Alexandria Wright, who now lives in Dallas, testified by video that officers "went too far" in their search, the Milwaukee Journal Sentinel reported.
"I saw his butt cheeks. Am I allowed to say that? I saw Leo's butt cheeks," Wright said.
Leo Hardy, 40, is one of about 50 people suing the city and police department, alleging that officers conducted improper strip and cavity searches. His federal trial, the first of potentially dozens, entered its second day Tuesday.
One former officer pleaded guilty to four felonies in connection with illegal searches, and three others pleaded no contest to related misdemeanors. All four were forced to resign.
Hardy is suing two other officers, as well as Police Chief Edward Flynn, the police department and the city.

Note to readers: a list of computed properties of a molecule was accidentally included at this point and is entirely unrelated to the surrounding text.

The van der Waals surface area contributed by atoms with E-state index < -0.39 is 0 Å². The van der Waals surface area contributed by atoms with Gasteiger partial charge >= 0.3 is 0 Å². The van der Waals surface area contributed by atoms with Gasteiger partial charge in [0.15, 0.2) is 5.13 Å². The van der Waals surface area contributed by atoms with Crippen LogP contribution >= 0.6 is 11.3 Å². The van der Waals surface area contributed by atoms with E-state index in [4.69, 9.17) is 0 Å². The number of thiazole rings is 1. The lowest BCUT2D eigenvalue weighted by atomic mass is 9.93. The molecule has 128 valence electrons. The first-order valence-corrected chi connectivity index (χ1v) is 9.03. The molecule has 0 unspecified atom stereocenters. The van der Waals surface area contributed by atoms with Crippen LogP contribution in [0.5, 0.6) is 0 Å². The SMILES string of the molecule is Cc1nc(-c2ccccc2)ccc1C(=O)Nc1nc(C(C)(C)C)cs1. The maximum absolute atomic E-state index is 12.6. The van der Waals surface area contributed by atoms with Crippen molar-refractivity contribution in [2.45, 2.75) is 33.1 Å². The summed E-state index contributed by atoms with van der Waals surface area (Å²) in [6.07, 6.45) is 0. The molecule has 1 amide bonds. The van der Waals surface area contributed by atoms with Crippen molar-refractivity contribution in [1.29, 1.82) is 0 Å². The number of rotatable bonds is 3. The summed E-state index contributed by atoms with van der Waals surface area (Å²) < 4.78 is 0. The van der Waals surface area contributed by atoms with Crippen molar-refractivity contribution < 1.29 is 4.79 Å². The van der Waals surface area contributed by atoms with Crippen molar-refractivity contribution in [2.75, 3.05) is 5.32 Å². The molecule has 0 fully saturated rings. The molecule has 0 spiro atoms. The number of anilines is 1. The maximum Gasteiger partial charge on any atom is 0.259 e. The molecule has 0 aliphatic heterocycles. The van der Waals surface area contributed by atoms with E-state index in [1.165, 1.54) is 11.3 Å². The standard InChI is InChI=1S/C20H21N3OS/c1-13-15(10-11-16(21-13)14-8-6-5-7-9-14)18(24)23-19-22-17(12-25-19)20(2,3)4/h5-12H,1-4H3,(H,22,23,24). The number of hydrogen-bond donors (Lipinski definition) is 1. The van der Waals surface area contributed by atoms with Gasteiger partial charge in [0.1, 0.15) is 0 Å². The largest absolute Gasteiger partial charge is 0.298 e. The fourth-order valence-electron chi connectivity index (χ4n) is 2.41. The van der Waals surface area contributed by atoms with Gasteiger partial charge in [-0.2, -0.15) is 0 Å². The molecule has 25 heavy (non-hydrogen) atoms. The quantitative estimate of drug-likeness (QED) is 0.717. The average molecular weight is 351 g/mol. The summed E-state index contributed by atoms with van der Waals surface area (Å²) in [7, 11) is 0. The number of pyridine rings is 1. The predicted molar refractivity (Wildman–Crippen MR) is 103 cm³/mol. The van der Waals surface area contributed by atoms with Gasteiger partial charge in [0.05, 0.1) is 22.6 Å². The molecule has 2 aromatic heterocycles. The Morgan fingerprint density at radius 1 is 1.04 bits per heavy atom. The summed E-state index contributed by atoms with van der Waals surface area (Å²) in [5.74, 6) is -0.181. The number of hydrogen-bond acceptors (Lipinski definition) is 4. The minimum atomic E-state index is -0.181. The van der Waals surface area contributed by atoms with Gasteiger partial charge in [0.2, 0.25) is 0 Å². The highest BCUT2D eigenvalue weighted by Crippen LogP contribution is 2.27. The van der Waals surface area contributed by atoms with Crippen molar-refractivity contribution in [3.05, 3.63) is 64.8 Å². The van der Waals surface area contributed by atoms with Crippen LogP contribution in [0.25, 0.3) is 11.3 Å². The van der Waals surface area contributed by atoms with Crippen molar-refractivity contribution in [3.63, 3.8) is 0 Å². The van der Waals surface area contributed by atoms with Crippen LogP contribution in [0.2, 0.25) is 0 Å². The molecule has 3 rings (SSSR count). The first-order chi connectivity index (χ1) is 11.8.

Hardy testified that Officer Michael Gasser searched him by putting a bare hand down the front and back of his pants. Officer Michael Valuch Jr. also pulled Hardy's pants while Hardy was handcuffed outside a police wagon, and then pulled the waistband of Hardy's underwear away from his body and looked down his pants in both the front and back, Hardy testified.
A witness, Dorothy Lee Smith, said the search occurred while the police wagon was parked outside her home. She testified that Hardy's pants were around his ankles.
Strip searches can be conducted only with written permission from the police chief or a supervisor, and only when the officer expects to find a weapon. Even then, they cannot be done on the street.
Gasser's partner at the time, Keith Garland Jr., testified Tuesday that he and Gasser approached Hardy because he used to hang around a known trespasser. Garland said he didn't see Hardy commit a crime or traffic violation.
Gasser testified Monday that he searched Hardy because he smelled marijuana and that he felt a felt a softball-sized package of suspected marijuana while he was patting down the front of Hardy's pants for weapons.
Contradicting his former partner, Garland testified he didn't smell marijuana on Hardy.